14 Jul Living with the emotional fall out of personal injury
Written By: Brenda Agnew, Client Liaison
People who have suffered a personal injury due to the carelessness or actions of others not only suffer from physical injuries but also emotional wounds and feelings of injustice, which often remain long after some of the visible scars have healed. The absence of an acknowledgment of wrongdoing can stay with a victim for decades.
Legal action may result in payments for their pain and suffering, or future care cost, and lost wages, but the one thing they rarely receive is an admission of wrongdoing or a tangible consequence for the offending party.
At Gluckstein Lawyers, we work tirelessly to help ensure that our clients receive fair and substantial compensation for all types of personal injuries, including birth injuries, which are some of the most challenging cases and emotional cases to argue. Led by a senior birth injury lawyer, Richard Halpern, our team has won sizable settlements for families who rely on this funding to help rebuild their lives and make the future feel a bit brighter.
Little chance of hearing a ‘sorry’
In my capacity as client liaison with Gluckstein Lawyers, I meet with these parents and listen to their stories. I can hear the pain in their voices as they wonder why the hospital or doctor involved did not reach out to them personally to apologize or why no one has admitted their wrongdoing aside from an insurance settlement.
Sadly, I have to tell them that there is little chance the contrition they seek will be shown.
This is because physicians and medical institutions are heavily protected against medical negligence claims. If a physician makes a mistake, their insurance company takes over to determine compensation, with the MD rarely called before a tribunal or suffering any discipline.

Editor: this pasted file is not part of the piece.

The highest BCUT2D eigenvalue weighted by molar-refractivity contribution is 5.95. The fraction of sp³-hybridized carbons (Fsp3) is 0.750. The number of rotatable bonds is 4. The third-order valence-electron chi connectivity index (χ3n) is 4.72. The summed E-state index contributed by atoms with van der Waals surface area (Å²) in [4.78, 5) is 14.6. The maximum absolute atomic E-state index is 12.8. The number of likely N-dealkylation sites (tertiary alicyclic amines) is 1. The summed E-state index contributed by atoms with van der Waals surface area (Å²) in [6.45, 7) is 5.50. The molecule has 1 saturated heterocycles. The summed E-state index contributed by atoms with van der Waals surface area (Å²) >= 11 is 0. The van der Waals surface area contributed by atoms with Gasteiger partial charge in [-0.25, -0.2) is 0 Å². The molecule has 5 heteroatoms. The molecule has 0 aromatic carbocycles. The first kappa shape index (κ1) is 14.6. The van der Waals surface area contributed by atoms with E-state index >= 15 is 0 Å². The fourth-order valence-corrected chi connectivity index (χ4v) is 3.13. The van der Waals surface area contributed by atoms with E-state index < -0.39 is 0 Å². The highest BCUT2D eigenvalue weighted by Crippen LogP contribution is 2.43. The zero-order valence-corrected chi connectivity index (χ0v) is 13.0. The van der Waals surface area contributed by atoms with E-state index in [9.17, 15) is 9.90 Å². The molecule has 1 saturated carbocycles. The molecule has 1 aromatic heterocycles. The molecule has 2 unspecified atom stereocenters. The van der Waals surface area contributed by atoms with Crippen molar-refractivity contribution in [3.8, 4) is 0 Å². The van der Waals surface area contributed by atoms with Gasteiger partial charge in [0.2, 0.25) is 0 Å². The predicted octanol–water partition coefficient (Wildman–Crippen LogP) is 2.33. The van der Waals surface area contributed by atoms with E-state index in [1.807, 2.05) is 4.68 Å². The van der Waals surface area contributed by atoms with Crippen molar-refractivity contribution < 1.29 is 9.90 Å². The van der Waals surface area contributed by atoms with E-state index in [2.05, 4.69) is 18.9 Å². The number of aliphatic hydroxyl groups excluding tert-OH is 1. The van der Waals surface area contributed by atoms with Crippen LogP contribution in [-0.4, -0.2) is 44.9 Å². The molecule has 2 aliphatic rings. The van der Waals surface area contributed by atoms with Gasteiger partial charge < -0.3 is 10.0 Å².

For the pregnant woman who enters the hospital expecting a normal birth and a healthy baby she faces a different scenario if a mistake occurs. When a medical error is made during delivery, her newborn baby pays the price and is often left with permanent and debilitating injuries. The families have to bear the costs. Financial settlements allow families to afford the treatments and special equipment they will need to take care of their children’s needs.
I know our clients are incredibly appreciative of these settlements, but many still hold out hope for an apology.
I know your pain
I speak from firsthand knowledge. When my son Maclain was born, he suffered a brain injury from untreated jaundice. Gluckstein was able to secure my family a comfortable settlement, but that did not erase what happened. Maclain has to deal with the consequences of the inadequate medical care he received every day in the future. So does my family. No matter the size, any settlement will not magically erase the pain and suffering that a medical error can cause.
The hospital has never apologized to us. To his credit, the lawyer for the hospital did say in pretrial that he was sincerely sorry for what happened, but he spoke for himself, not the institution at fault.
Families who receive settlements are always grateful to win judicial justice. But for many, their faith in public health care is shaken. They may now irrevocably distrust the medical system that most in this country are so proud of. Some mothers even vow they will never try to have another baby again since they feel the risk of similar problems is too high.
Mental health issues
Many people who have been directly or indirectly affected by personal injury develop mental health issues such as anxiety and depression. They are uncertain about the future as they try to cope with a situation that is out of their control. An apology would be a valuable part of the closure they seek.
I tell them that is not the way the medical system works. I urge them instead to find solace in knowing that at the end of the day, the most important thing is that they have a financial settlement that provides protection and hope for the future. That can’t erase what happened. They can only trust that the settlement will make the future more comfortable.
Sometimes our legal challenges, especially in a class action, can bring about changes to laws, guidelines and policies. That is a form of justice.
In my case, though, the hospital did not offer an apology after the case was settled. Instead, they made changes to its protocols and guidelines. That gives my family and me some comfort, knowing there is less chance of someone else going through what we did when Maclain was born.
I’m proud of the work Gluckstein Lawyers do on behalf of those who have suffered a personal injury. While we cannot win the apology that many are looking for, our team works hard to obtain the best outcome possible for our clients. Our efforts to win our clients the justice they deserve are the only thing we can truly control.